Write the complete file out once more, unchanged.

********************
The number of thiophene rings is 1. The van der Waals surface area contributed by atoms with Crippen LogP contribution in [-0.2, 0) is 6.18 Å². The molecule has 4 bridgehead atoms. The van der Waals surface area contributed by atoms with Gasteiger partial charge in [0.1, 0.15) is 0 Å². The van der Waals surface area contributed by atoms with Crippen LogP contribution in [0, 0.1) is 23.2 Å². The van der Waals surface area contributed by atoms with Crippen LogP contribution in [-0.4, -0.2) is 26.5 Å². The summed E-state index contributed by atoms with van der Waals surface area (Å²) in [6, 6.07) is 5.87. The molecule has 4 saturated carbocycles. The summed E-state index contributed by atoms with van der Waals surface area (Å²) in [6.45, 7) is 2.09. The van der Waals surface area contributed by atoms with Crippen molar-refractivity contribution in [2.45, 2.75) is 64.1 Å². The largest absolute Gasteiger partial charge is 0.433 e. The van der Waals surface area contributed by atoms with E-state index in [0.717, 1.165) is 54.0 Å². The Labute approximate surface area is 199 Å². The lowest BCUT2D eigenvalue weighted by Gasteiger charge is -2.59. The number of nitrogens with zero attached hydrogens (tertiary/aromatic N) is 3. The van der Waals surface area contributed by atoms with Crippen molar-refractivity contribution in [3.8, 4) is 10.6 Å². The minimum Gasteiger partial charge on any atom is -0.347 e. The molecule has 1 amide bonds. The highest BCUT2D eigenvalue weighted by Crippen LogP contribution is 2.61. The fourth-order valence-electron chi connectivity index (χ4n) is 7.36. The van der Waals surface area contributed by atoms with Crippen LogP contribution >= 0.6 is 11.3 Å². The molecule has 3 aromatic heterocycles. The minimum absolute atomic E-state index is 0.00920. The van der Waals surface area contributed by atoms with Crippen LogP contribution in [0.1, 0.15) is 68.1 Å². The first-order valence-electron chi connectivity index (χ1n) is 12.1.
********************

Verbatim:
The number of thiophene rings is 1. The van der Waals surface area contributed by atoms with Crippen LogP contribution in [-0.2, 0) is 6.18 Å². The molecule has 4 bridgehead atoms. The van der Waals surface area contributed by atoms with Gasteiger partial charge in [0.1, 0.15) is 0 Å². The van der Waals surface area contributed by atoms with Crippen LogP contribution in [0, 0.1) is 23.2 Å². The van der Waals surface area contributed by atoms with Crippen LogP contribution in [-0.4, -0.2) is 26.5 Å². The summed E-state index contributed by atoms with van der Waals surface area (Å²) in [6, 6.07) is 5.87. The molecule has 4 saturated carbocycles. The summed E-state index contributed by atoms with van der Waals surface area (Å²) in [6.45, 7) is 2.09. The van der Waals surface area contributed by atoms with Crippen molar-refractivity contribution in [2.45, 2.75) is 64.1 Å². The largest absolute Gasteiger partial charge is 0.433 e. The van der Waals surface area contributed by atoms with E-state index in [0.717, 1.165) is 54.0 Å². The Labute approximate surface area is 199 Å². The lowest BCUT2D eigenvalue weighted by Gasteiger charge is -2.59. The number of nitrogens with zero attached hydrogens (tertiary/aromatic N) is 3. The van der Waals surface area contributed by atoms with Crippen molar-refractivity contribution in [3.8, 4) is 10.6 Å². The minimum Gasteiger partial charge on any atom is -0.347 e. The molecule has 1 amide bonds. The highest BCUT2D eigenvalue weighted by Crippen LogP contribution is 2.61. The fourth-order valence-electron chi connectivity index (χ4n) is 7.36. The van der Waals surface area contributed by atoms with Crippen LogP contribution >= 0.6 is 11.3 Å². The molecule has 3 aromatic heterocycles. The minimum absolute atomic E-state index is 0.00920. The van der Waals surface area contributed by atoms with Crippen LogP contribution in [0.1, 0.15) is 68.1 Å². The first-order valence-electron chi connectivity index (χ1n) is 12.1.